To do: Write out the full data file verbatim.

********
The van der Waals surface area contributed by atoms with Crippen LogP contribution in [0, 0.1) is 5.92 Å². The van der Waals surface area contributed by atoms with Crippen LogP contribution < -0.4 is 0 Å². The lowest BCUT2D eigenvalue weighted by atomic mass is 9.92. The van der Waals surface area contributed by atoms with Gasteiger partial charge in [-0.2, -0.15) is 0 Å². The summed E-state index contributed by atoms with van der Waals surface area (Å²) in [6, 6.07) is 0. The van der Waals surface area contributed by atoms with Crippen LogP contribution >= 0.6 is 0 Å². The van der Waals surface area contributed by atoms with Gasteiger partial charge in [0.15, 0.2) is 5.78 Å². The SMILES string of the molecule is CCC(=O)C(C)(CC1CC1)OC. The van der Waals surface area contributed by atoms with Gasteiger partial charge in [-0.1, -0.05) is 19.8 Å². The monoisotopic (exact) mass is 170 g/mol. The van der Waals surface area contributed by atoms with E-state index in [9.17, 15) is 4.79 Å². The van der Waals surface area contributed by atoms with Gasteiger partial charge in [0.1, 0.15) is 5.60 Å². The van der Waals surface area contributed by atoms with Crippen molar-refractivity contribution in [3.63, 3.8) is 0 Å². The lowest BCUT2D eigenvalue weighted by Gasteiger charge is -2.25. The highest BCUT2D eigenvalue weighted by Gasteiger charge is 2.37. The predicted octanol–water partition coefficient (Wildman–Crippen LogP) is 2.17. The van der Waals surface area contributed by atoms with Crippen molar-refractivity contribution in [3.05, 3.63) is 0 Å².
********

The van der Waals surface area contributed by atoms with Crippen LogP contribution in [0, 0.1) is 5.92 Å². The van der Waals surface area contributed by atoms with Crippen LogP contribution < -0.4 is 0 Å². The lowest BCUT2D eigenvalue weighted by atomic mass is 9.92. The van der Waals surface area contributed by atoms with Gasteiger partial charge in [-0.2, -0.15) is 0 Å². The summed E-state index contributed by atoms with van der Waals surface area (Å²) in [6, 6.07) is 0. The van der Waals surface area contributed by atoms with Crippen LogP contribution >= 0.6 is 0 Å². The van der Waals surface area contributed by atoms with Gasteiger partial charge in [0.15, 0.2) is 5.78 Å². The SMILES string of the molecule is CCC(=O)C(C)(CC1CC1)OC. The van der Waals surface area contributed by atoms with Gasteiger partial charge in [-0.1, -0.05) is 19.8 Å². The monoisotopic (exact) mass is 170 g/mol. The van der Waals surface area contributed by atoms with E-state index in [9.17, 15) is 4.79 Å². The van der Waals surface area contributed by atoms with Gasteiger partial charge in [0.1, 0.15) is 5.60 Å². The van der Waals surface area contributed by atoms with Crippen molar-refractivity contribution in [3.63, 3.8) is 0 Å². The lowest BCUT2D eigenvalue weighted by Gasteiger charge is -2.25. The highest BCUT2D eigenvalue weighted by Gasteiger charge is 2.37. The predicted octanol–water partition coefficient (Wildman–Crippen LogP) is 2.17. The van der Waals surface area contributed by atoms with Crippen molar-refractivity contribution in [3.05, 3.63) is 0 Å².